May 062012

Abel Guillen

Abel Guillen has charisma, energy and optimism – but is he mature enough for Sacramento?

When you meet Abel Guillen, and get past his physical presence (Abel is a big guy), you cannot but feel at ease with him.  He is friendly, smart, empathetic – and real.  The latter is something you don’t find often in politics:  people who don’t hide themselves behind facades or carefully sculpted images.  To use the Bush-age phrase, Abel is someone you’d definitely like to have a beer (and some nachos) with.  I can’t really say the same thing about either of his opponents.

Abel’s genuineness extends to his ideals and his agenda.  He’d be your typical grass root progressive, if such thing existed any more.  His belief in a more equitable society, in education as the “ticket out” of poverty, but also the cornerstone of a democracy, harkens to a time before the Democratic party lost its idealism and commitment to justice in all its forms.   Abel wants to create a better California from the ground up.  Education, healthcare and social services are essential; children who are malnourished, sick and uneducated will not only fail to accomplish their own potential as human beings, but might become a burden on society.   The nurses and teachers support him because they see him as the most likely candidate to fight for these services – and I’d even say, the most likely candidate to fight for anything, period.  Abel is a fighter, he is in his mid-thirties and has won quite a few battles, he still has hope.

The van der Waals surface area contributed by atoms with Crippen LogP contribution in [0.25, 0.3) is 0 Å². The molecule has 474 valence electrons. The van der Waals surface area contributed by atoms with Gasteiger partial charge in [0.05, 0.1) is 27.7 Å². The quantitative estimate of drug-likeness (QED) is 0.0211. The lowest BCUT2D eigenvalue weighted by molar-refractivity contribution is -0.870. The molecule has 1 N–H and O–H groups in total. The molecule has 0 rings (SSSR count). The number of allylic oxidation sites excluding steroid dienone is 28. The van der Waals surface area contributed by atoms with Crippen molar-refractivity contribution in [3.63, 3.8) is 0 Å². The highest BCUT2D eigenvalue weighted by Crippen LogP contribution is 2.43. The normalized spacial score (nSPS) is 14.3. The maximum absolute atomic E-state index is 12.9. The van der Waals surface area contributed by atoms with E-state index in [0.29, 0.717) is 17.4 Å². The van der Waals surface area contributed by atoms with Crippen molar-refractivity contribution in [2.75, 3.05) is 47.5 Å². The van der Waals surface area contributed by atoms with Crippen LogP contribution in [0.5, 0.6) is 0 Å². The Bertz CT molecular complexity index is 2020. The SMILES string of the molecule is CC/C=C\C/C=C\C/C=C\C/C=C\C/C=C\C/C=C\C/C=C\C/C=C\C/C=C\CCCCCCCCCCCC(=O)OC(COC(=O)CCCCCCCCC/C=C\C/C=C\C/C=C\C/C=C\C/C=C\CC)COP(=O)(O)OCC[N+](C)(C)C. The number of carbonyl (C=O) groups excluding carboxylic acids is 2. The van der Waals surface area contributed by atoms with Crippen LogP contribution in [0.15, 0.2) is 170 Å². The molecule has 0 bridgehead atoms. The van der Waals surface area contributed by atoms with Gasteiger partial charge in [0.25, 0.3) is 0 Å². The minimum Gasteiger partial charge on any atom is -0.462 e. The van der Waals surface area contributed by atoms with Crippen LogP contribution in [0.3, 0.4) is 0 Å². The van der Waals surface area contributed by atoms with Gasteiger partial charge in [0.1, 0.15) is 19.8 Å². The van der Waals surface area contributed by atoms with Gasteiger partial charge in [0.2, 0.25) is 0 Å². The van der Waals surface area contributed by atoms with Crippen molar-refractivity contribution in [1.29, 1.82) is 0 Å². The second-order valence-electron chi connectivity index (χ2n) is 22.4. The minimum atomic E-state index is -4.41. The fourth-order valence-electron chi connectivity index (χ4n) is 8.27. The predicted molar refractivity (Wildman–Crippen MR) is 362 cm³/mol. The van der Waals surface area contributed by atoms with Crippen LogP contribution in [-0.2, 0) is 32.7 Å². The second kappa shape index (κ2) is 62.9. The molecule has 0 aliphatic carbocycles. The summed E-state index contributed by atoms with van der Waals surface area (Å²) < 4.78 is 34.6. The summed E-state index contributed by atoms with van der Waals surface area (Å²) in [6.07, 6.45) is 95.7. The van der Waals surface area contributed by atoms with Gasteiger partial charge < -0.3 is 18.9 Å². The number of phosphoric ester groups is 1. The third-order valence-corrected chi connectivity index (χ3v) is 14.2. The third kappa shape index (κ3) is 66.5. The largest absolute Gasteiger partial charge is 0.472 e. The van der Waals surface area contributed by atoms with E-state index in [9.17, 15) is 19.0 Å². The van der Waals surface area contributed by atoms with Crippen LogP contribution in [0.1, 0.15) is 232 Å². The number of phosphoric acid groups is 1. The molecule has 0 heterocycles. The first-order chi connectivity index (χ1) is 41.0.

I had already endorsed Rob Bonta when Abel called last January and asked to meet with me.   Abel had not answered my request for a meeting back in the Fall, when I was interviewing all the candidates. I’d figured, if a candidate doesn’t want to make an effort to meet with me, he doesn’t really want or deserve my endorsement.  Plus I was a bit suspicious of Abel to begin with.  The pictures of him on his website made him look arrogant; he is not married or has children, which for me is a big minus.  Still, my friend Jim Prola kept telling me that Abel was the candidate for me, that he was the closest to my political beliefs and that I should meet him.  So I did.  His hope and optimism won me over.